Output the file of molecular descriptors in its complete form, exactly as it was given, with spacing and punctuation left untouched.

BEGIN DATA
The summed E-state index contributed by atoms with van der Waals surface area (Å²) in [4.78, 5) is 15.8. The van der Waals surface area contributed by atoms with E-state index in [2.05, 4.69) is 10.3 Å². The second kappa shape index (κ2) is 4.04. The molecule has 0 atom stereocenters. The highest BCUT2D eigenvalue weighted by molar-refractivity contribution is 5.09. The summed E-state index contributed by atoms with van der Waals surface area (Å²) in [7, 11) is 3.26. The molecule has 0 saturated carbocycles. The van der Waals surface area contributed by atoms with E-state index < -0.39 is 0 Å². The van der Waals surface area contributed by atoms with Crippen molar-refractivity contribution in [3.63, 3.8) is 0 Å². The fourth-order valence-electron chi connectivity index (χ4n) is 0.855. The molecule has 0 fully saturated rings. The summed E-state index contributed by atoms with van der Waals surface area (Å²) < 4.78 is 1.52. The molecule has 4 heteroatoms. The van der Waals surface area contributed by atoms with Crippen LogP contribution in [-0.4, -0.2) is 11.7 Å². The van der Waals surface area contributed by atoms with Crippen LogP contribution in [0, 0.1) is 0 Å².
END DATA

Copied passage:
The summed E-state index contributed by atoms with van der Waals surface area (Å²) in [4.78, 5) is 15.8. The van der Waals surface area contributed by atoms with E-state index in [2.05, 4.69) is 10.3 Å². The second kappa shape index (κ2) is 4.04. The molecule has 0 atom stereocenters. The highest BCUT2D eigenvalue weighted by molar-refractivity contribution is 5.09. The summed E-state index contributed by atoms with van der Waals surface area (Å²) in [7, 11) is 3.26. The molecule has 0 saturated carbocycles. The van der Waals surface area contributed by atoms with E-state index < -0.39 is 0 Å². The van der Waals surface area contributed by atoms with Crippen molar-refractivity contribution in [3.63, 3.8) is 0 Å². The fourth-order valence-electron chi connectivity index (χ4n) is 0.855. The molecule has 0 fully saturated rings. The summed E-state index contributed by atoms with van der Waals surface area (Å²) < 4.78 is 1.52. The molecule has 4 heteroatoms. The van der Waals surface area contributed by atoms with Crippen LogP contribution in [-0.4, -0.2) is 11.7 Å². The van der Waals surface area contributed by atoms with Crippen LogP contribution in [0, 0.1) is 0 Å².